The Surprisingly Formidable Sea Cucumber
Despite their name, sea cucumbers are indeed animals. There are roughly 1,250 species of sea cucumber that exist in the ocean. These sea animals are marine invertebrates and are part of the Echinodermata phylum, which includes other seabed inhabitants like sea urchins, sea stars, and sand dollars.
But don't let their lifeless appearance fool you. These unusual animals have a number of abilities that make them much more consequential to the ocean than one would think just by looking at them.
Sea cucumbers excrete byproducts that are beneficial to their surrounding environment. In fact, a 2011 study found that the ocean water surrounding a sea cucumber exhibited a relatively basic pH level, which means that it is somewhat protected from ocean acidification.
Like earthworms, cucumbers contribute to the breakdown of organic matter in their environment. They feed primarily on tiny pieces of algae and other little marine creatures, which, when passed, act as a fertilizer that promotes coral growth. In other words, sea cucumbers are an important tool in keeping the oceans clean and healthy.
Sea cucumbers also come in a variety of shapes, sizes, and textures. Like other echinoderms, they exhibit radial symmetry, which means they possess five "limbs" that are arranged in a circular shape. But instead of visible limbs, they have five rows of tiny feet that run between their mouth and their anus.
Sea cucumbers can still move about the ocean floor even without apparent limbs. They have little tube-shaped "feet" which mainly function as anchors to keep them attached to the seafloor. When it's time to move, they shift their body across the seabed by changing the water pressure in their feet. They also use their extra 20 to 30 little tubular feet to shovel food into their mouths.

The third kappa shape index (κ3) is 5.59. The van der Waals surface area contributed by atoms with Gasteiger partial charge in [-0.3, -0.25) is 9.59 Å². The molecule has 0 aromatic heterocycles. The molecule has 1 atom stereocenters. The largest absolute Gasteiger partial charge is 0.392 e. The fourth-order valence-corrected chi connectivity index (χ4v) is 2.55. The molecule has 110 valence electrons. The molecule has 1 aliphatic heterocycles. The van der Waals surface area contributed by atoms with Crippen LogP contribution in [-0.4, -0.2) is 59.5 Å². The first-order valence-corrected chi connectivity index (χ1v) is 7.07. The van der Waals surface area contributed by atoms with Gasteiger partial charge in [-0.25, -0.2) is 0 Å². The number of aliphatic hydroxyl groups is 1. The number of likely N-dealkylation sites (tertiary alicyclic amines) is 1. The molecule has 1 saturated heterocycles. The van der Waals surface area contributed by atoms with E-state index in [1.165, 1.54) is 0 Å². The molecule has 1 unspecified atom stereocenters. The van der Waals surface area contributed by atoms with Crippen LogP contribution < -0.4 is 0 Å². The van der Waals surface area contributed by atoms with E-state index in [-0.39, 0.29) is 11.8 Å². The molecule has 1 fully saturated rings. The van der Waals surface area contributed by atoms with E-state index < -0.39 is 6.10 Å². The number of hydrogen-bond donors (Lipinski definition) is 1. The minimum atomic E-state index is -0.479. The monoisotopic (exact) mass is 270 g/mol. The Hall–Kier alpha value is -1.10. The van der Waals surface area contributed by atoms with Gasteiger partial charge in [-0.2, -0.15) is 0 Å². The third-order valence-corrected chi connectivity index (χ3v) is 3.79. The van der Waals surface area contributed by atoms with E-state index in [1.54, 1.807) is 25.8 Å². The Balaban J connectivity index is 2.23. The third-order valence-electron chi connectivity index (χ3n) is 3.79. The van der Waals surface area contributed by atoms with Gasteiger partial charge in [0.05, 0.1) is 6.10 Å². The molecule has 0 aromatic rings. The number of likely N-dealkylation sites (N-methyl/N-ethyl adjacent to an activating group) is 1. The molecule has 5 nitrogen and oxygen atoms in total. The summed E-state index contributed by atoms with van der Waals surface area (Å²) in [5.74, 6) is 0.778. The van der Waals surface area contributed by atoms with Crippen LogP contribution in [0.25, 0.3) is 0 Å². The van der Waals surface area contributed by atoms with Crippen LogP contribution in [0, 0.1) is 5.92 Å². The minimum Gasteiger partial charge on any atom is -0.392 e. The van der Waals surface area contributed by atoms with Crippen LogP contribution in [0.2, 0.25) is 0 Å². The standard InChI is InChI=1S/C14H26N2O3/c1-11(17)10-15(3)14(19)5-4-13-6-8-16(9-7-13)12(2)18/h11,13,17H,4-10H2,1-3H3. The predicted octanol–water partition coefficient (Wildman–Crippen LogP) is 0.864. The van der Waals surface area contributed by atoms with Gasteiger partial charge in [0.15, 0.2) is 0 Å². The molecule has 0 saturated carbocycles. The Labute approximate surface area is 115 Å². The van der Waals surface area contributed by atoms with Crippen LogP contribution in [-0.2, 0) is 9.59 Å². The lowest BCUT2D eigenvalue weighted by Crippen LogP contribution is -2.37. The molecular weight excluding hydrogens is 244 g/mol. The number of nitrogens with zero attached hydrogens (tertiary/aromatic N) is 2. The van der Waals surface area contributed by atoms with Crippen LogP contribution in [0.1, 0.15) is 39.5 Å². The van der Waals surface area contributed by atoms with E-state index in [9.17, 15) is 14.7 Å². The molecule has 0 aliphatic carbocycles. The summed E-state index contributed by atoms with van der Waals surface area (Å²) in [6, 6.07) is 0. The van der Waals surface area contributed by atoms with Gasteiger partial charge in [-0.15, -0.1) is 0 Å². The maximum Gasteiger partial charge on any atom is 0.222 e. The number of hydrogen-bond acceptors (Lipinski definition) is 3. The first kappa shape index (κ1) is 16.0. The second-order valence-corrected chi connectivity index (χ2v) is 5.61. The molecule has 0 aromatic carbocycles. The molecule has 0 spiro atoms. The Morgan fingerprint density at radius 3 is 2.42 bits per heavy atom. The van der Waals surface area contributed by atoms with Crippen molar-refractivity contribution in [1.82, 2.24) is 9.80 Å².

These sea creatures closely resemble land cucumbers in shape and are also considered a delicacy when cooked. They are squishy creatures because they contain high levels of collagen, which gives them remarkable physiological flexibility. They can "liquify" their bodies to fit into tight crevices beneath the ocean surface.
Like fangtooths, they reproduce via external fertilization, but there are also several species that have been known to reproduce asexually by splitting themselves into two. Sea cucumbers, when in their larval stages, will drift with the ocean currents until they are mature and large enough to latch onto the ocean floor.
These sea animals also have peculiar albeit effective defense mechanisms. Some species shoot sticky threads at potential enemies while others violently contract their muscles and shoot out their internal organs, which can be quickly regenerated once the threat is gone.
Unfortunately, these interesting sea creatures have become vulnerable in some parts of the world due to overharvesting.